Past guests include Steven Spielberg, Oprah Winfrey, Lorne Michaels, Barbra Streisand, George Clooney, Meryl Streep, Robert De Niro, Jennifer Lawrence, Eddie Murphy, Gal Gadot, Warren Beatty, Angelina Jolie, Snoop Dogg, Jessica Chastain, Stephen Colbert, Reese Witherspoon, Aaron Sorkin, Margot Robbie, Ryan Reynolds, Nicole Kidman, Denzel Washington, Julia Louis-Dreyfus, Matthew McConaughey, Kate Winslet, Jimmy Kimmel, Natalie Portman, Chadwick Boseman, Jennifer Lopez, Elton John, Judi Dench, Quincy Jones, Jane Fonda, Tom Hanks, Amy Schumer, Justin Timberlake, Elisabeth Moss, RuPaul, Rachel Brosnahan, Jimmy Fallon, Kris Jenner, Michael Moore, Emilia Clarke, Lin-Manuel Miranda, Helen Mirren, Tyler Perry, Sally Field, Spike Lee, Lady Gaga, J.J. Abrams, Emma Stone, Al Pacino, Julia Roberts, Jerry Seinfeld, Dolly Parton, Will Smith, Taraji P. Henson, Sacha Baron Cohen, Carol Burnett and Norman Lear.
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Burns was born in Brooklyn and raised between Newark, Del., and Ann Arbor, Mich., moving wherever his father, a professor of anthropology, needed to go for work. His mother, meanwhile, was diagnosed with cancer when he was a toddler, and battled with it until her death when he was 11, meaning her morbidity was "hanging over everything" throughout his childhood. A year after she died, Burns and his father were watching Carol Reed's film Odd Man Out (1947), which moved his father to tears. Burns says, "I remember going, 'This [a filmmaker] is what I want to be.'"
He eventually enrolled at Hampshire College, where professors Jerome Liebling and Elaine Mayes encouraged his passion for photography and filmmaking, and where he began to shift his focus to documentaries, which combined both. His senior thesis film offers the first manifestation in Burns' work of his method of panning a camera across static photographs in order to make them feel more alive — something that years later Steve Jobs coined "the Ken Burns effect" and began offering in Apple software.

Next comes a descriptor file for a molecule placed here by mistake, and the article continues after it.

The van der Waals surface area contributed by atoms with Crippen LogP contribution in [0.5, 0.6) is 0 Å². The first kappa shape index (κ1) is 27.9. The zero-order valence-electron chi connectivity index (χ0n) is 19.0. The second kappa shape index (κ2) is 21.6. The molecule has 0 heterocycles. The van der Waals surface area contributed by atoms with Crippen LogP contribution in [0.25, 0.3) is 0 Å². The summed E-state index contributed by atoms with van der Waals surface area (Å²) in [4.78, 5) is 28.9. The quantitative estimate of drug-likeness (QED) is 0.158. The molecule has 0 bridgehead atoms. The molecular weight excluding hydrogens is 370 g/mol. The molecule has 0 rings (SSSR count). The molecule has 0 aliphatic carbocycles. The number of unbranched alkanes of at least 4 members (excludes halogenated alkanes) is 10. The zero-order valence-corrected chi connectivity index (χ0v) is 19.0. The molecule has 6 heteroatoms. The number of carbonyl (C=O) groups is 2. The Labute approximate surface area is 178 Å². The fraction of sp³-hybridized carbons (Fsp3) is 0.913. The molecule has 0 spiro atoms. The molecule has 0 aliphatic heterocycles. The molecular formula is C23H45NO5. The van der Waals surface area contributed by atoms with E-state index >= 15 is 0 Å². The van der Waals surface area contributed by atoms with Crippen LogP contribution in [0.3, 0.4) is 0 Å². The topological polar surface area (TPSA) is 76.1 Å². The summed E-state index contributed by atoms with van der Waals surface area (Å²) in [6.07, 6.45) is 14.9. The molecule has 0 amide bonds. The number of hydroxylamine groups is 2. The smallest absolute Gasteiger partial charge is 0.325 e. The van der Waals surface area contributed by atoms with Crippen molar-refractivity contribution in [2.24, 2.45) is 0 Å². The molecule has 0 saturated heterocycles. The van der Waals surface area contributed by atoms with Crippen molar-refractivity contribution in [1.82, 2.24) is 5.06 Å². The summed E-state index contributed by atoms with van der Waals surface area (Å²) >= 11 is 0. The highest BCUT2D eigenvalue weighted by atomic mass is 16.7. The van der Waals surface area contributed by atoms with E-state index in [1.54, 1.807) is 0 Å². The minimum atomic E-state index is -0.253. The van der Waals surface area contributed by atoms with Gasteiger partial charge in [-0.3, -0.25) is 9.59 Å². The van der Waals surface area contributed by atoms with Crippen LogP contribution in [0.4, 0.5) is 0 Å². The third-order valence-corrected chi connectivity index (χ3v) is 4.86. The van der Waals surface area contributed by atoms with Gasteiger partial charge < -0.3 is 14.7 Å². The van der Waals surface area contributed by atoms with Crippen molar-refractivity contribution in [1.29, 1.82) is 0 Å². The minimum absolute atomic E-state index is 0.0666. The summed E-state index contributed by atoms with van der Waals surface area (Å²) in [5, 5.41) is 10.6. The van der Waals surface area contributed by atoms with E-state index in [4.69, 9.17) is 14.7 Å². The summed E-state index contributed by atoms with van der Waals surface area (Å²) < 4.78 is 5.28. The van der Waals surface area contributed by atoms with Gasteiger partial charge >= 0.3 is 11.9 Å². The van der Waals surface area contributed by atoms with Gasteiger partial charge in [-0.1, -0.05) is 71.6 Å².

Burns graduated in 1975 and a year later established Florentine Films, a production company, with two fellow Hampshire alums, Roger Sherman and Buddy Squires. They based themselves not in LA or New York, but in Walpole, where costs were lower and distractions were fewer. The first and third films Burns directed from there, The Brooklyn Bridge (1981) and The Statue of Liberty (1985), were both Oscar-nominated for the best documentary feature. But he was already gravitating toward a different form of telling stories: the docuseries.
Over five nights in September 1990, when Burns was just 37, The Civil War, on which he had toiled for five-and-a-half years (longer than the war itself), and which spanned nine episodes and 11 hours, aired on PBS. 14 million people tuned in to the first episode, and nearly 40 million tuned in overall, the largest numbers for a public television series ever. The network, the docuseries and Burns' life and career were never the same thereafter.